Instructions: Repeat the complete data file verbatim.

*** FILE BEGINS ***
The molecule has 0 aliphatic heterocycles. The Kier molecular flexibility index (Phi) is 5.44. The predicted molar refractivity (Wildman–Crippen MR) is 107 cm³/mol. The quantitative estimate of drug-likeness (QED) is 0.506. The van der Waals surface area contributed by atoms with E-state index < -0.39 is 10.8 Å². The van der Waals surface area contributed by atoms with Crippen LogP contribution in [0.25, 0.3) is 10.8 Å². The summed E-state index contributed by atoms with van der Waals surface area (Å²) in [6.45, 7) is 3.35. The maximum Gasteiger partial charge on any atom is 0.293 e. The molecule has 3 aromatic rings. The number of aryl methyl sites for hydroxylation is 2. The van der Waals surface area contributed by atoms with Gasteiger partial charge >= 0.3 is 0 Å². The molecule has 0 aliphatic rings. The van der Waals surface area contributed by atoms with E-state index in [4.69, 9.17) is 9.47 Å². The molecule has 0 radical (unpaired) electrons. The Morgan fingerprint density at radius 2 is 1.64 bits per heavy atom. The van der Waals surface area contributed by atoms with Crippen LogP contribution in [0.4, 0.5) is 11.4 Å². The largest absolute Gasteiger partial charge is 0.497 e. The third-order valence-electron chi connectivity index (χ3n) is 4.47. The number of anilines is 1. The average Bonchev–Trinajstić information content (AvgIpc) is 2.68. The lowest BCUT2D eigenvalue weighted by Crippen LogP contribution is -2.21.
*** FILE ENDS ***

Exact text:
The molecule has 0 aliphatic heterocycles. The Kier molecular flexibility index (Phi) is 5.44. The predicted molar refractivity (Wildman–Crippen MR) is 107 cm³/mol. The quantitative estimate of drug-likeness (QED) is 0.506. The van der Waals surface area contributed by atoms with E-state index < -0.39 is 10.8 Å². The van der Waals surface area contributed by atoms with Crippen LogP contribution in [0.25, 0.3) is 10.8 Å². The summed E-state index contributed by atoms with van der Waals surface area (Å²) in [6.45, 7) is 3.35. The maximum Gasteiger partial charge on any atom is 0.293 e. The molecule has 3 aromatic rings. The number of aryl methyl sites for hydroxylation is 2. The van der Waals surface area contributed by atoms with Gasteiger partial charge >= 0.3 is 0 Å². The molecule has 0 aliphatic rings. The van der Waals surface area contributed by atoms with E-state index in [4.69, 9.17) is 9.47 Å². The molecule has 0 radical (unpaired) electrons. The Morgan fingerprint density at radius 2 is 1.64 bits per heavy atom. The van der Waals surface area contributed by atoms with Crippen LogP contribution in [0.4, 0.5) is 11.4 Å². The largest absolute Gasteiger partial charge is 0.497 e. The third-order valence-electron chi connectivity index (χ3n) is 4.47. The number of anilines is 1. The average Bonchev–Trinajstić information content (AvgIpc) is 2.68. The lowest BCUT2D eigenvalue weighted by Crippen LogP contribution is -2.21.